Kossuth County Develops Two New COVID-19 Cases

With the Iowa Department of Public Health confirming two additional positive cases of COVID-19 Kossuth County since Sunday, May 17, 2020, Kossuth County Emergency Management is asking residents and businesses not to let the guard down and take necessary precautions to avoid the spread of the novel coronavirus.
To get Iowa’s economy going, Governor Kim Reynolds signed a new State Public Health Emergency Declaration to allow some non-essential businesses to reopen. That includes restaurants, fitness centers, malls and retail centers, salons and barbershops, campgrounds and racetracks, social and fraternal clubs, libraries, drive-in theaters, medical spas and massage therapy establishments, and tanning facilities and tattoo parlors.
Bob Jennings, Public Information Director for Kossuth County Emergency Management, said Governor Reynolds is encouraging vulnerable Iowans to continue to limit activities outside the home, including visits to business and other establishments, and the participation of gatherings for any size or purpose.
“That includes Iowans with preexisting medical conditions and those older than 65,” said Jennings. “With warmer temperatures, we are all going stir crazy practicing self-distancing and staying at home, but now is not the time to throw common sense out the window. If you go out, try to stay six feet or more from people near you, and limit the number of people at a gathering to ten or less. Cough or sneeze into the crook of your arm or a tissue to avoid the spread of COVID-19.”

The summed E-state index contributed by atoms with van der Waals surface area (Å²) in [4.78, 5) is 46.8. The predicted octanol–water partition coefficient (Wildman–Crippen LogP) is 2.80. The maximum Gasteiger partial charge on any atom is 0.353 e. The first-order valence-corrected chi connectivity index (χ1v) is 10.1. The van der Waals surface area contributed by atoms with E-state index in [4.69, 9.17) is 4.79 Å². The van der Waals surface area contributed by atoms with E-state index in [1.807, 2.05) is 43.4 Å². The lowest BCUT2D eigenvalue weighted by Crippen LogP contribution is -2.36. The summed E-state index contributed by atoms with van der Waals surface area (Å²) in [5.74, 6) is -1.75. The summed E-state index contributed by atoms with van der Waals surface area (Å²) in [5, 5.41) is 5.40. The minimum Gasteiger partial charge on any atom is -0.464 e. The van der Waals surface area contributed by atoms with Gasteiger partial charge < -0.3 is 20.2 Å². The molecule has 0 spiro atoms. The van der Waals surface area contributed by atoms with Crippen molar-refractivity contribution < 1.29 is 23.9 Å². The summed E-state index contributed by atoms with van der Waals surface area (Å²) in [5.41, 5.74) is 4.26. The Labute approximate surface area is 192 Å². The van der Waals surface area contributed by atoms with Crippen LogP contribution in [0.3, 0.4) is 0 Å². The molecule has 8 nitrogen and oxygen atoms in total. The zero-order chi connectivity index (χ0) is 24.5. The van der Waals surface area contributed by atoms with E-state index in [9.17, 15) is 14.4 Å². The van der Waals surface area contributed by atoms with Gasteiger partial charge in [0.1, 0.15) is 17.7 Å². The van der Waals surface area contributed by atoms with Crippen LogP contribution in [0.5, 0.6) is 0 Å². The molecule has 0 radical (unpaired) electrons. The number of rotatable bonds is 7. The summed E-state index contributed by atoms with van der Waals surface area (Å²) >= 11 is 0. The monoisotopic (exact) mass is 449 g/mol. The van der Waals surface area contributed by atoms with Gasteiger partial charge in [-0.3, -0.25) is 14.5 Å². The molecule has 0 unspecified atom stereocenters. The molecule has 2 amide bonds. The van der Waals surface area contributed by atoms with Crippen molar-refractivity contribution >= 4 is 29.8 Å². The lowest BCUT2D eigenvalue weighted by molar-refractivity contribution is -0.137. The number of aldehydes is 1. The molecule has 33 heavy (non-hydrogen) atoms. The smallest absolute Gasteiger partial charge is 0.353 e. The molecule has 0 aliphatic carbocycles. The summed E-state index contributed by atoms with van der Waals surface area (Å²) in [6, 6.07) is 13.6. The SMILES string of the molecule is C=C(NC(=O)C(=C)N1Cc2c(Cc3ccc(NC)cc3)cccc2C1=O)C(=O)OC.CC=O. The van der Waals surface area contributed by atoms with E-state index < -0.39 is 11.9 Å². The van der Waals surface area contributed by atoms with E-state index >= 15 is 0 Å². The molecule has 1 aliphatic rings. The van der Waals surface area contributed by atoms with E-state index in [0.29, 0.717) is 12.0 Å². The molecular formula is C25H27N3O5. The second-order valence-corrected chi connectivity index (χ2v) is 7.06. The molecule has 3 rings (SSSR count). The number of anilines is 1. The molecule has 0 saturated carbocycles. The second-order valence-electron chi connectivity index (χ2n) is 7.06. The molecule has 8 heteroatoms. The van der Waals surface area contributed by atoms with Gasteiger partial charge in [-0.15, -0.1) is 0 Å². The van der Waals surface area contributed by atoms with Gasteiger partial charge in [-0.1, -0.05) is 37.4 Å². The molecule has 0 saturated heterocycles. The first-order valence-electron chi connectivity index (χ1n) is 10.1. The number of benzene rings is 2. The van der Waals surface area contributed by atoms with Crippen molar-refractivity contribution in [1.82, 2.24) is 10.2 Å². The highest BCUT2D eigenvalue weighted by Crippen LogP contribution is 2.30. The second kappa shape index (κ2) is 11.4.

The two positive cases of COVID-19 reported in Kossuth County are within the age group of 18 to 40. Jennings also said that while many want to know the names of those who test positive for the novel coronavirus, under the Health Insurance Portability and Accountability Act, or HIPAA, Kossuth County officials can only release necessary information. Under the HIPAA law, names. addresses, dates directly related to an individual, such as birthdays, admission/discharge dates from health facilities, death dates, and exact ages of individuals are considered confidential.
While residents may be anxious and want to know as much information as they can get, they need to ask themselves if they were diagnosed with a health condition, would they want their name and address released to the public?
“Most of us would say no to that question, and we need to respect the privacy of those individuals who tested positive for the virus.”

ADVERTISEMENT